So I long ago established that I don't want that sort of duplicative effort for mainstream software on modern operating systems. (Microsoft Windows, which doesn't have most of this software on its default install, is obviously a different problem, but we're not going there tonight.) It's too easy to have problems with conflicts, like failing to completely disable the "default" version of a duplicated system, to inject that kind of complexity into a system needlessly.

That isn't to say that it doesn't become very attractive sometimes. Even on a Mac OS X desktop — where "everything" famously "just works" — doing things differently than the "default" way can lead to great initial complexity in the name of avoiding complexity down the line. (Shades of "having to destroy the village in order to save it.")

The installation of Joomla! went very much like the (PDF) Installation Manual said it should... until you get to the screen that asks for local FTP credentials that give access to the Joomla! installation directory. It would appear that setting up a sharing-only user account on the system should suffice, and in fact several procedures documenting this for earlier versions of Mac OS X describe doing just that. One necessary detail appears different under 10.6.2, however: the "Accounts" item in System Preferences no longer allows the specification of user-specific command shells...or, if it does, it's very well hidden.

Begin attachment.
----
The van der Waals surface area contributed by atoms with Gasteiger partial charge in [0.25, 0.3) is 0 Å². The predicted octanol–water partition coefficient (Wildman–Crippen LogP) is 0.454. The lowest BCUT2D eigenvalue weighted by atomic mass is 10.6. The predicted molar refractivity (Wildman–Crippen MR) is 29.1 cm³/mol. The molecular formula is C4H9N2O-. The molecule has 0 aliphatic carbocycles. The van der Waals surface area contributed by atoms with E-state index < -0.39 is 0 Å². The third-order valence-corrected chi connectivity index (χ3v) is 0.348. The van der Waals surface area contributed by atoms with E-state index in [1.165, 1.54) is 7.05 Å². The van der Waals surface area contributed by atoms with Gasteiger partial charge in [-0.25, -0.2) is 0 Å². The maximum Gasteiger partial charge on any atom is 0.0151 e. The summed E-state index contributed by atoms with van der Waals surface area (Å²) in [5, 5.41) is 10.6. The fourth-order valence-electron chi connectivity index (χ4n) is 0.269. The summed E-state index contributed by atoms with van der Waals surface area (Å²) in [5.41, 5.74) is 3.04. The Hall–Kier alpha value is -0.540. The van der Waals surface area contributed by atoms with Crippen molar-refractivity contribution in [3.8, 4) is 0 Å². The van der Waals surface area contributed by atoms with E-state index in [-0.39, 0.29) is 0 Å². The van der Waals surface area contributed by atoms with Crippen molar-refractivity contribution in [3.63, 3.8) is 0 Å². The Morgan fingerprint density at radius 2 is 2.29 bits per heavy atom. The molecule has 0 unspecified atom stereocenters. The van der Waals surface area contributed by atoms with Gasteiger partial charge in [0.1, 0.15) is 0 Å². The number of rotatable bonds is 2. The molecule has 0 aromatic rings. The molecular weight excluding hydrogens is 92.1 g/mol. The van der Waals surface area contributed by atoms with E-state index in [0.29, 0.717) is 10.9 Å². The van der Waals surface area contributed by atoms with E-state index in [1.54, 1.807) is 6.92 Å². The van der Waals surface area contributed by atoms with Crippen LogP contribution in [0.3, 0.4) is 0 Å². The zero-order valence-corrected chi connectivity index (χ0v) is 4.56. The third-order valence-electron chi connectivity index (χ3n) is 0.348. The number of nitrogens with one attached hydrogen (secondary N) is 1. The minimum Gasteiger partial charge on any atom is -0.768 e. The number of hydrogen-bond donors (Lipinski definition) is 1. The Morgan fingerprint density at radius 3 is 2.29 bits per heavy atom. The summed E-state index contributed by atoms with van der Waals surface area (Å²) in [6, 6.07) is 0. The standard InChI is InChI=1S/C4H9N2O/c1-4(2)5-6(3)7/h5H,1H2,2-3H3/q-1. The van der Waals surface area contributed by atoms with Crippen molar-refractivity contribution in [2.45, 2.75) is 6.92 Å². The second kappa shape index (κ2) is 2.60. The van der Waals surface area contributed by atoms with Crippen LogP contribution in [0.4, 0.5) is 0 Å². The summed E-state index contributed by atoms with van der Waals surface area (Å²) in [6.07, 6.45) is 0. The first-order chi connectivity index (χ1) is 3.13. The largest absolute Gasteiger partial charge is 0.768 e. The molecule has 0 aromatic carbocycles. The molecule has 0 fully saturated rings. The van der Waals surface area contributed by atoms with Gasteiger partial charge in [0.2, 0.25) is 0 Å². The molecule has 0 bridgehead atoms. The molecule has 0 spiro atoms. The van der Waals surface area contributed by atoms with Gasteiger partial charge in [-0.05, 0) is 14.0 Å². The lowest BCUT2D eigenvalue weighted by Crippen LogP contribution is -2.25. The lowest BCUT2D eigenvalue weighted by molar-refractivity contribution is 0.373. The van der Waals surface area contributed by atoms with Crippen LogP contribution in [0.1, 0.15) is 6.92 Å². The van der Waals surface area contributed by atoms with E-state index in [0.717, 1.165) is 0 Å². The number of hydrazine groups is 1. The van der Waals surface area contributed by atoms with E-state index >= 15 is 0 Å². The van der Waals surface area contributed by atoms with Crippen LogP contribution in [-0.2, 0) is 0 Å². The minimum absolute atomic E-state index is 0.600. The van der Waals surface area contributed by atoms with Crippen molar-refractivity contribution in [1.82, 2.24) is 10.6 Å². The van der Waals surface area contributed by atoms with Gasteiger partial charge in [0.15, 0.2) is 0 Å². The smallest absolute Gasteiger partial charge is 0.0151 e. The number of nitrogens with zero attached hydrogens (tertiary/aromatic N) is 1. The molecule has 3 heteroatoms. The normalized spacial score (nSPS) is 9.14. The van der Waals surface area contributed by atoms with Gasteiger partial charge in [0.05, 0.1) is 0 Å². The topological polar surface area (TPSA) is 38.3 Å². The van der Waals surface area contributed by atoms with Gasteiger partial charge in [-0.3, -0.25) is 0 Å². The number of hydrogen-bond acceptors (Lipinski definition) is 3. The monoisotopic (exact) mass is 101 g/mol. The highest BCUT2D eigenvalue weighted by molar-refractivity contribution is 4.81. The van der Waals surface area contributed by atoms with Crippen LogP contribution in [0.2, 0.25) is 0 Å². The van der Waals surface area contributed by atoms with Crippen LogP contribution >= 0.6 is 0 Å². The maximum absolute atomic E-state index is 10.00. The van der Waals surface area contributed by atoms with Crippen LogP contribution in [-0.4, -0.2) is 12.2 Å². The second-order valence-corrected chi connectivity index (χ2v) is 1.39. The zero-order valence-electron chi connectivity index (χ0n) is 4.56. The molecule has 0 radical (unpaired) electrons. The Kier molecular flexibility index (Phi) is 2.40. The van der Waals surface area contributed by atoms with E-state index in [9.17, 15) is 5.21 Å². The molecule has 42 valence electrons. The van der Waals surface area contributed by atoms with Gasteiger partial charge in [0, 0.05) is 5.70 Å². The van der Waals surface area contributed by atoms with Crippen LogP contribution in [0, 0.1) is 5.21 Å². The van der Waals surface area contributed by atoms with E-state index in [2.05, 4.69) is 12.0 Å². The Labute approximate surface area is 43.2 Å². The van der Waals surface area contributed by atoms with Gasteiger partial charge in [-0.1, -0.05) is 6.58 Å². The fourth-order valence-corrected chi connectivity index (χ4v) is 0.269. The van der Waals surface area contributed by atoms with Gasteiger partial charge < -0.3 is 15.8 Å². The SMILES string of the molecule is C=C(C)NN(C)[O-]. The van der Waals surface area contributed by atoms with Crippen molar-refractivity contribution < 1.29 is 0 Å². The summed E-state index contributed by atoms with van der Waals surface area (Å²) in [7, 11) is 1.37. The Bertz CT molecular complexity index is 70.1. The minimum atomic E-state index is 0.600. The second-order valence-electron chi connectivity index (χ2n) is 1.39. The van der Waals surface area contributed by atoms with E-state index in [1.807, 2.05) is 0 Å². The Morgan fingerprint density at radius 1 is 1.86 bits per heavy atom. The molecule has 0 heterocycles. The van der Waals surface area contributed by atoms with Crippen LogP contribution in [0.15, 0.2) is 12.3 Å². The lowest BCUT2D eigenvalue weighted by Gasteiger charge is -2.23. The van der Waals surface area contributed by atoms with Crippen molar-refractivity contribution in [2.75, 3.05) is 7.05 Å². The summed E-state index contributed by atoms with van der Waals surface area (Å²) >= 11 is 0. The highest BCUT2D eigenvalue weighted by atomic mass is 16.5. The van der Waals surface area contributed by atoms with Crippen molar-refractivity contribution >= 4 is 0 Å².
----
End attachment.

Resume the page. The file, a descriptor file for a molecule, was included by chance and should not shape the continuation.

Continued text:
Instead, I created a new regular, non-administrative user for Joomla! I then removed the new user's home directory (under /Users) and created a symlink to the Joomla! installation directory.

Also, one difference between several of the "duplicating" xAMP systems I mentioned above and the standard Apache Web server as on OS X (and Linux) is that in the default system, access to served directories is disabled by default; the idea is that you define a new Apache <Directory> directive for each directory/application you install. Failing to do this properly and completely will result in Apache 403 ("Forbidden") errors. Depending on your attitude to security, you may either continue to do this, or change the default httpd.conf setting to Allow from All and use .htaccess files to lock down specific directories.

Once you have the underlying requirements set up (and FTP access is the only real think-outside-the-box issue, really), Joomla! should install easily. But if you're in a hurry and just trying to go through the documented procedures, you're quite likely to spend considerable time wondering why things don't Just Work.

And no, neither Fedora nor Ubuntu Linux "do the right thing" out-of-the-box either. At least, not im my tests.